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      Epididymitis following Cytoreductive Surgery with Intraperitoneal Oxaliplatin Chemotherapy: Two Case Reports

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          Abstract

          Cytoreductive surgery (CRS) combined with hyperthermic intraperitoneal chemotherapy has emerged as an aggressive treatment option with intent to either cure or extend disease-free survival of selected patients with peritoneal carcinomatosis. However, postoperative complications are common. We describe the cases of 2 men who underwent CRS with hyperthermic intraperitoneal oxaliplatin and developed scrotal pain, which was consistent with noninfectious epididymitis.

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          Most cited references17

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          Peritoneal carcinomatosis in nongynecologic malignancy. A prospective study of prognostic factors.

          Regional recurrence of malignant tumors in the peritoneal cavity usually signifies a poor prognosis for the host and often results in gastrointestinal complications requiring surgical intervention. One hundred patients with nongynecological malignancies found with peritoneal carcinomatosis were followed prospectively. The most common primary tumors were colorectal (N = 45) and pancreatic (N = 20) carcinoma. When associated with pancreatic carcinoma, 65% of patients had liver metastases and 60% had ascites. The presence of ascites was associated with poor survival, with no patient surviving past 30 days. Ascites was also a sign of poor prognosis in patients with colorectal carcinoma. Among possible prognostic factors in colorectal carcinoma patients, only disease-free interval, presence of lung metastases, and ascites showed statistically significant correlations with survival. Peritoneal carcinomatosis in sarcoma (N = 7) and breast cancer (N = 6) patients had median survival of 12 and 7 months, respectively. Surgical intervention for gastrointestinal complications in peritoneal carcinomatosis can provide significant palliation, with a few exceptions such as in patients with pancreatic or gastric carcinoma, ascites, and poor performance status.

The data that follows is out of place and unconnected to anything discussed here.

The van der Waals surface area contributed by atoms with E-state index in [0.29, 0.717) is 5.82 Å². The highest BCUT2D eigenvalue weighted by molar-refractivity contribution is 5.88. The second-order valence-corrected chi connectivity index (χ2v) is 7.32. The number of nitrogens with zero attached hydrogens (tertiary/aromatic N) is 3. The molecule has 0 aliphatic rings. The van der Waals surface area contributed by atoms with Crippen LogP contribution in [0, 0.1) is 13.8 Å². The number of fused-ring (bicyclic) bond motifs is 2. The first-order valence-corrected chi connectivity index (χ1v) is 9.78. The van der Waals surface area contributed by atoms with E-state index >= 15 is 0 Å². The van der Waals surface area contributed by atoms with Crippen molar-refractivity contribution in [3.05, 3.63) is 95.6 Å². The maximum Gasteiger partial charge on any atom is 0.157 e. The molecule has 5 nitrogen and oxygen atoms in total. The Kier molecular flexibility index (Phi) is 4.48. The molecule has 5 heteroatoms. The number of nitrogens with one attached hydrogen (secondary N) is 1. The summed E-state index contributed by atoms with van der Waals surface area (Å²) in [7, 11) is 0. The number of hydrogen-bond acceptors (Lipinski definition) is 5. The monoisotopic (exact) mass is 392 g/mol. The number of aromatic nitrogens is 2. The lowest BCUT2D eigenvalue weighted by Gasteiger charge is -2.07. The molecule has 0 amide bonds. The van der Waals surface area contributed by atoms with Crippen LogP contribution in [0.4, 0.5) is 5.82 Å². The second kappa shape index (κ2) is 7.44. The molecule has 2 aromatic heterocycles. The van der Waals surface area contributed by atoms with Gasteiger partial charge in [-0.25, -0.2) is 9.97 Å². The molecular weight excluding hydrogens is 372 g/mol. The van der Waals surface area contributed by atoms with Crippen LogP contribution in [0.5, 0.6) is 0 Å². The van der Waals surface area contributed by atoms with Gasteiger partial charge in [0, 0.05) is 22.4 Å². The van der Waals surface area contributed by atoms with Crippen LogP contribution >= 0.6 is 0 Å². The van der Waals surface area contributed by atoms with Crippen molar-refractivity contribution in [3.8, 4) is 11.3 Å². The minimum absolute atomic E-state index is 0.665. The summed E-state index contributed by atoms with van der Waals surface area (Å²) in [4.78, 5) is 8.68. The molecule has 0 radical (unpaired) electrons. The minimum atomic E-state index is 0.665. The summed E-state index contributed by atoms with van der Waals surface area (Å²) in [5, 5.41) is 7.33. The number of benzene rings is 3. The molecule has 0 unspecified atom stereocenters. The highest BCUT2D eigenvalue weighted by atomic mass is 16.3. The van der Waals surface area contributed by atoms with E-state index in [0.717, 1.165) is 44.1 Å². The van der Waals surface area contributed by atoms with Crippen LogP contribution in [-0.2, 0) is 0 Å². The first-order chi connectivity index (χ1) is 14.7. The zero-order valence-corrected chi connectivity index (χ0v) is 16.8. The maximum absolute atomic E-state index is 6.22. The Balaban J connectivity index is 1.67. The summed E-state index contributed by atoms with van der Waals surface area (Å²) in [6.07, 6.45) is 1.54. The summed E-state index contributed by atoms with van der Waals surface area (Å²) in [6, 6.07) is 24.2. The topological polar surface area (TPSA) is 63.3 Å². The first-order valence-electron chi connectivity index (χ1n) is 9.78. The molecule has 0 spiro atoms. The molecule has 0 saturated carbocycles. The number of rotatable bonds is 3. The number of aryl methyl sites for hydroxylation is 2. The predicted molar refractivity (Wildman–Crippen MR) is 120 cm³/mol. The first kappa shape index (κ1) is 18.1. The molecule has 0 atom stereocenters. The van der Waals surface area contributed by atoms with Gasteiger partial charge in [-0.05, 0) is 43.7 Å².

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            Peritoneal carcinomatosis from non-gynecologic malignancies

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              Epididymitis and orchitis: an overview.

              Epididymitis and orchitis are commonly seen in the outpatient setting. Men between 14 and 35 years of age are most often affected, and Chlamydia trachomatis and Neisseria gonorrhoeae are the most common pathogens in this age group. In other age groups, coliform bacteria are the primary pathogens. Men with epididymitis and orchitis typically present with a gradual onset of scrotal pain and symptoms of lower urinary tract infection, including fever. This presentation helps differentiate epididymitis and orchitis from testicular torsion, which is a surgical emergency. Typical physical findings include a swollen, tender epididymis or testis located in the normal anatomic position with an intact ipsilateral cremasteric reflex. Laboratory studies, including urethral Gram stain, urinalysis and culture, and polymerase chain reaction assay for C. trachomatis and N. gonorrhoeae, help guide therapy. Initial outpatient therapy is empirical and targets the most common pathogens. When C. trachomatis and N. gonorrhoeae are suspected, ceftriaxone and doxycycline are recommended. When coliform bacteria are suspected, ofloxacin or levofloxacin is recommended.